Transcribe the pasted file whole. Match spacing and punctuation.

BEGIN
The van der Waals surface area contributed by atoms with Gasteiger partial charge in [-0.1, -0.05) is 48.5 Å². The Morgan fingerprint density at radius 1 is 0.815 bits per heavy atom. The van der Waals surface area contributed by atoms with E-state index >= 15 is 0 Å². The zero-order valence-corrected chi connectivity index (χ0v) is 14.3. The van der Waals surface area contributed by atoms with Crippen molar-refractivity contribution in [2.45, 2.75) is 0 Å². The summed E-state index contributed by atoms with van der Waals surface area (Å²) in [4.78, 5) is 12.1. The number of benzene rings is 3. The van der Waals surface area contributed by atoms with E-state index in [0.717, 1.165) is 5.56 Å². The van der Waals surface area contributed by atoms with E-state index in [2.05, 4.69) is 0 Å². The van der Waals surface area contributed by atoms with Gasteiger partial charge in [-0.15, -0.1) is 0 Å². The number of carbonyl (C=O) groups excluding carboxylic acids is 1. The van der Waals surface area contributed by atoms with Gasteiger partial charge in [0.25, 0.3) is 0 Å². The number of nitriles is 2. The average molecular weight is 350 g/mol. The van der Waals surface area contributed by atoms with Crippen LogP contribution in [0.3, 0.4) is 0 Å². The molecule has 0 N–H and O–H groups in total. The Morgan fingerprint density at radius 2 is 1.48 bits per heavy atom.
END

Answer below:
The van der Waals surface area contributed by atoms with Gasteiger partial charge in [-0.1, -0.05) is 48.5 Å². The Morgan fingerprint density at radius 1 is 0.815 bits per heavy atom. The van der Waals surface area contributed by atoms with E-state index >= 15 is 0 Å². The zero-order valence-corrected chi connectivity index (χ0v) is 14.3. The van der Waals surface area contributed by atoms with Crippen molar-refractivity contribution in [2.45, 2.75) is 0 Å². The summed E-state index contributed by atoms with van der Waals surface area (Å²) in [4.78, 5) is 12.1. The number of benzene rings is 3. The van der Waals surface area contributed by atoms with E-state index in [0.717, 1.165) is 5.56 Å². The van der Waals surface area contributed by atoms with E-state index in [2.05, 4.69) is 0 Å². The van der Waals surface area contributed by atoms with Gasteiger partial charge in [-0.15, -0.1) is 0 Å². The number of carbonyl (C=O) groups excluding carboxylic acids is 1. The van der Waals surface area contributed by atoms with Gasteiger partial charge in [0.25, 0.3) is 0 Å². The number of nitriles is 2. The average molecular weight is 350 g/mol. The van der Waals surface area contributed by atoms with Crippen LogP contribution in [0.3, 0.4) is 0 Å². The molecule has 0 N–H and O–H groups in total. The Morgan fingerprint density at radius 2 is 1.48 bits per heavy atom.